CS Soapbox: Hulu’s Devs Warms Up The Multiverse For Marvel
Hugh Everett’s many-worlds theory implies that all possible outcomes of quantum measurements are realized in some world/universe. Popular culture, movies, and television shows steer towards a certain metaphor—trees growing an infinite number of branches (FX’s since-deceased show, Legion uses a tweaked-out protagonist and cold french fries). In layman’s terms, this means the Multiverse is real. Devs’ antagonist/quasi-antihero, Forest refuses to accept this…until he’s forced to give in to an inevitability.
Alex Garland’s Hulu series, Devs, follows Amaya CEO Forest love-affair with determinism: the idea that free will is an illusion. Forest needs to believe this; it erases any culpability he may have had in the death of his wife and daughter. Determinism leads Forest to develop the launch of the mysterious Devs program, kill the shitty Russian spy, Sergei, and provoke the Eve to his God, Lily.
The Devs program aims to accurately predict/simulate past, present, and future events. The simulation doesn’t become fully operational until Lyndon applies the many-worlds theory; when he does, it’s off to the races. If you’ve seen the entirety of Devs, you know it makes up for any of its initial lag. In typical Garland fashion, it has sex with your mind (the confusing, cry afterward kind). Lily beats the computer by exercising actual free-will (although she and Forest still die).
After their collective demise, Katie (Forest’s friend with benefits) uses data to revive Lily in Forest in the Devs AKS “Deus” system. We see Lily wake up in her apartment. None of the events of the show have happened, both her boyfriends are still alive, and the world is a happy place. She goes and finds Forest, reunited with his wife and daughter; in this world, he never created Deus.
Everything in the Deus system is a simulation, even Forest and Lily (or is it?). By applying the many-worlds theory to Deus, the simulation digitally recreates entire world(s). Forest explains to Lily that they are in a good version of Deus’ many-worlds. The camera then flashes to the two in a variety of different places closer to “hell than heaven.”
Devs’ ending chooses to focus on the “happy” version of Lily, Forest, and their simulated world. This is the version we are shown which makes it more significant than the others. The same thing can be said for what we have seen of the Marvel Cinematic Universe. In the wake of Avengers: Endgame, we know there’s more to be shown.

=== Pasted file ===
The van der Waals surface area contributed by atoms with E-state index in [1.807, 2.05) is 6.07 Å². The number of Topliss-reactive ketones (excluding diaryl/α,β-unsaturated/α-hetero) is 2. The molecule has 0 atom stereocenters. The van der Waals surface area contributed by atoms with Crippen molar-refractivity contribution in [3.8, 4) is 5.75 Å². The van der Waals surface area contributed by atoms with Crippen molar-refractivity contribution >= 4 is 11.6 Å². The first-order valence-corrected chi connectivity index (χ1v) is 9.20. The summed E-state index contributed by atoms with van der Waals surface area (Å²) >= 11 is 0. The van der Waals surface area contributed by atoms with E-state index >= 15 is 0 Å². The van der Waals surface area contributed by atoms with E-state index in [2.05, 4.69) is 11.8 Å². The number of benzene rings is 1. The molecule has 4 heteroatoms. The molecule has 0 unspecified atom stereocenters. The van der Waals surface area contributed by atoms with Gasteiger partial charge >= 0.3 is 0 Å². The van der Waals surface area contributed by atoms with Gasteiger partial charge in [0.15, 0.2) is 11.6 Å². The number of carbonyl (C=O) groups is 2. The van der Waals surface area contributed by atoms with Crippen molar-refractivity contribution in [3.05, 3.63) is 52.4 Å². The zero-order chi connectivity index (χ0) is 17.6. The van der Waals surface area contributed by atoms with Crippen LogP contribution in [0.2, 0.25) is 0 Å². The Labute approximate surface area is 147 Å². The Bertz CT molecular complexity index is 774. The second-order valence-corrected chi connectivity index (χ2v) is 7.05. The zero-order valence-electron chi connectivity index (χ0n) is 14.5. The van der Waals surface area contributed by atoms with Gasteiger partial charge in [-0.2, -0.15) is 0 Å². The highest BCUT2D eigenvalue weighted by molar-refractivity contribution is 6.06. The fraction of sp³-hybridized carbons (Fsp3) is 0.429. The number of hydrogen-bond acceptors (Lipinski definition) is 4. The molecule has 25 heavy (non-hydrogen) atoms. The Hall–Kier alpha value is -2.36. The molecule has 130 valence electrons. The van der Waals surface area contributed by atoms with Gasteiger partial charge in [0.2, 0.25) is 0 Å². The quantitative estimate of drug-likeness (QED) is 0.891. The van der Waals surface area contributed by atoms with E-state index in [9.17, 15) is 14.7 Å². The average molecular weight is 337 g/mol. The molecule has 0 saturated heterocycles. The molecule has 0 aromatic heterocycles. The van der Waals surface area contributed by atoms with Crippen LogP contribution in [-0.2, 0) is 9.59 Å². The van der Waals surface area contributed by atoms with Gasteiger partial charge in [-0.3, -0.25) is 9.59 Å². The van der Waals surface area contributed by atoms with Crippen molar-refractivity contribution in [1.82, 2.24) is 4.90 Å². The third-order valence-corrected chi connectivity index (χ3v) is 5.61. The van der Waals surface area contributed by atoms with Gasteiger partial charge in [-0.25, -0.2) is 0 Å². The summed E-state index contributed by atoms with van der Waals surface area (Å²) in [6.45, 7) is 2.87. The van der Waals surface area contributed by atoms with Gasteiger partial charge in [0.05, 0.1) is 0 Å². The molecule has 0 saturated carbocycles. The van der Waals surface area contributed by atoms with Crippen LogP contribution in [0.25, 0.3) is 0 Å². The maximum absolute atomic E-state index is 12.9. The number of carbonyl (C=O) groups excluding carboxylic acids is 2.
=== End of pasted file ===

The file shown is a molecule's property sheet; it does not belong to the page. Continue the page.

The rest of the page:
The application of the many-worlds theory is the birth of the multiverse in Deus. The Avengers’ quantum-realm shenanigans are the birth of the MCU’s multiverse. As explained by the Ancient One, removing an infinite stone from the flow of time and the time splits, creating an alternate reality. Choice creates reality. Even though Captain America presumably returned all the stones at the end of Avengers: Endgame, young Loki still go away with the Tesseract (or space stone), young Thanos and Gamora left their timelines, and Captain America stayed in the past—branched realities.
Those familiar with the world Marvel Comics know that Earth-616 is the founding father of the comic book Multiverse. That Marvel Universe contains an infinite number of worlds and timelines. Worlds are often spawned from events happening in another world and so on. For example, there’s Earth-2149 (Marvel’s zombie apocalypse), Earth-58163 (a mutant-run world created by Scarlet Witch), Earth-65 (where Spider-Gwen exists instead of Spider-Man) and many more.
Many have speculated that the MCU we have been shown is Earth-616. Mysterio appears to confirm this in Spider-Man: Far From Home when he flat out says it (even though he turns out to be a liar). Also, in Thor: The Dark World, “woke” Erik Selvig writes Earth-616 on a chalk-board. Even if the versions of the characters we’ve grown to know and love don’t inhabit “Earth-616,” it’s safe to assume their home is the MCU equivalent.